Some people teach, that being poor is somehow a blessing. If we can’t be poor, then we need to be poor “in spirit.” But what exactly does that mean? Does that mean we ought to think we are poor, even if we aren’t? But if you’ve ever been poor, you know that’s nonsense. There is nothing blessed about being homeless, or not having money to eat or pay your bills. As far as the “In spirit” part that Matthew includes, which some confuse with humility disappears when we look at Luke 6, where Jesus just says “poor”.  Poverty is a wretched state—it isn’t a blessing. Those who try to convince you that somehow poverty itself is a blessing have in all likelihood never had to endure it.

I worked as a volunteer in an emergency assistance center interviewing people who needed help with food and rent. On the first day, I met an elderly woman who had worked hard all her life. Her husband had died and her social security was not enough to support her. According to the laws of the state, she was allotted only sixteen dollars a month in food stamps. It broke her heart to even ask for help, and it broke my heart, too. We cried together, I’ll never forget the hurt pride of that woman--the utter despair on her face to come begging for food. There was nothing “blessed” about that. 

But who is to say who suffers most--a person who is poor through poverty, or a rich person who suffers from addiction, depression, or mental illness?

“Blessed are those who mourn.” Have you ever lost a loved one?  Did you enjoy it?  I don’t think so! It would be cruel to say that we have to go around emulating people who have lost their parents or their spouses so that God will comfort us! 

In Jesus’ day, the life expectancy was around thirty-five years of age. Most of that was due to an infant mortality rate close to fifty percent. Half of all women died in childbirth. If you lived past birth, sixty was considered a ripe old age. Grief and mourning was an almost constant state in that society. The prayer, “If I die before I wake” was a serious prayer, even for young children. It was made worse by a religious community which taught that death in childhood was a curse on the parents.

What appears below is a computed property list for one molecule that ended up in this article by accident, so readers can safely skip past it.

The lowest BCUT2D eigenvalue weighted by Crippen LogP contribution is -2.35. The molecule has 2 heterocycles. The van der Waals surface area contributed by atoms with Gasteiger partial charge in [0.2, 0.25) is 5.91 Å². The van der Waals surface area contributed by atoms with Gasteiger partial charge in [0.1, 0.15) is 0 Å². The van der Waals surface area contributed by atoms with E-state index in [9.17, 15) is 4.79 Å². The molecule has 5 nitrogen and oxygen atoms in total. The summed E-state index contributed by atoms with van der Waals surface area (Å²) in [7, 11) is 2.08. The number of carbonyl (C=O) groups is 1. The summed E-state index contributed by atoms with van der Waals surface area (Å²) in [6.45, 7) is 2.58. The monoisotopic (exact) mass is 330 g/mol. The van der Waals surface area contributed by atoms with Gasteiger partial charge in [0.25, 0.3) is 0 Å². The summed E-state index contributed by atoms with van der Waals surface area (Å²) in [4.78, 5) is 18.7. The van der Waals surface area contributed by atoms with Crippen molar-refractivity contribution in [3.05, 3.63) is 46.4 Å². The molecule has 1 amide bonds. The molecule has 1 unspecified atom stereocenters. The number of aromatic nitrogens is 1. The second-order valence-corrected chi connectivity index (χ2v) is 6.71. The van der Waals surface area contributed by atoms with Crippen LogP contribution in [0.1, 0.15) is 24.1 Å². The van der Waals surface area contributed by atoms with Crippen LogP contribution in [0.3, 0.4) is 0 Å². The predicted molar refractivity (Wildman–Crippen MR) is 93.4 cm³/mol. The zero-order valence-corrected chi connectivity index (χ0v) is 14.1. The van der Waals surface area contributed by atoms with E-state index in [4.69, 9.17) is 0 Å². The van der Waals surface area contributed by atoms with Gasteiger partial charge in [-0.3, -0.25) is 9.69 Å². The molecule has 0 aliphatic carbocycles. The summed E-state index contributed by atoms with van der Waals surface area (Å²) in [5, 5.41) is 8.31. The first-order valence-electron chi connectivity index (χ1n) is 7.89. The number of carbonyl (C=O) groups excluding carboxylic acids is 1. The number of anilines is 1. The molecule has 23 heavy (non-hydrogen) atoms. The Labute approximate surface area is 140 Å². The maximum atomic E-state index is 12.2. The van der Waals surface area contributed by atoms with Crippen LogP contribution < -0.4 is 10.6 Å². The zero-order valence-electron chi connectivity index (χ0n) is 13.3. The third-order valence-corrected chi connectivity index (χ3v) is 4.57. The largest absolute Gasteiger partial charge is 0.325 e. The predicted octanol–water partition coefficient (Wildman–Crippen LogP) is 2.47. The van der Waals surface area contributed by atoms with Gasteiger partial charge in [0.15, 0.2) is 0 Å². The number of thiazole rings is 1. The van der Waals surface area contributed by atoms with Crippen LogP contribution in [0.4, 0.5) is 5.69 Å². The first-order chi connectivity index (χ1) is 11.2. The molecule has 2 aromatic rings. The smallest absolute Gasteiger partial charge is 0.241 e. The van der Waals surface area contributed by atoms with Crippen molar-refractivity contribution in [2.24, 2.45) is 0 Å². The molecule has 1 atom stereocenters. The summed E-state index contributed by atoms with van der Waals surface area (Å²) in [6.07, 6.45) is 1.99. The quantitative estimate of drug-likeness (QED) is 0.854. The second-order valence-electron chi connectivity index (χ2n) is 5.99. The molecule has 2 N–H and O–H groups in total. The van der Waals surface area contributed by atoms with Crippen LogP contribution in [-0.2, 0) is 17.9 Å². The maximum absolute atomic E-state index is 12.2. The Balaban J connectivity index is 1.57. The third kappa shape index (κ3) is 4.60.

“Blessed are the meek.” Don’t confuse this with the spiritual virtue of humility. He was talking about those who were low on the socio-economic scale. If you were a peasant, or if you not a Roman citizen, you had no protection under the law. 

“Blessed are the peacemakers.” We could read this as saying that this is a blessing, because instead of a blessing in spite of, but I don’t think so. Being a peacemaker is dangerous—when you try it, both sides shoot at you! There is a reason that people like Gandhi and Martin Luther King were assassinated.  Being a peacemaker means that people on both sides hate you.

“Blessed are the pure in heart.” Have you ever known the difficulty of trying to be pure in heart?  The Pharisees tried to be pure in heart, but they failed miserably. When a person tries to be holier than the people around them, they are ridiculed, reviled, and held up as “holy Joes” “hypocrites” or “holier than thou”.  There is no one more unpopular in any group than people who want to stay pure when everyone else is sullying themselves with sin.  It doesn’t matter whether or not they really are doing this, it is the perception that is so painful. It doesn’t even matter whether or not they are right in the way they are doing it. Can you imagine how hard it is for a devout Muslim woman to wear a hijab, when all her Christian neighbors think she is a terrorist for doing it? It’s a hard life.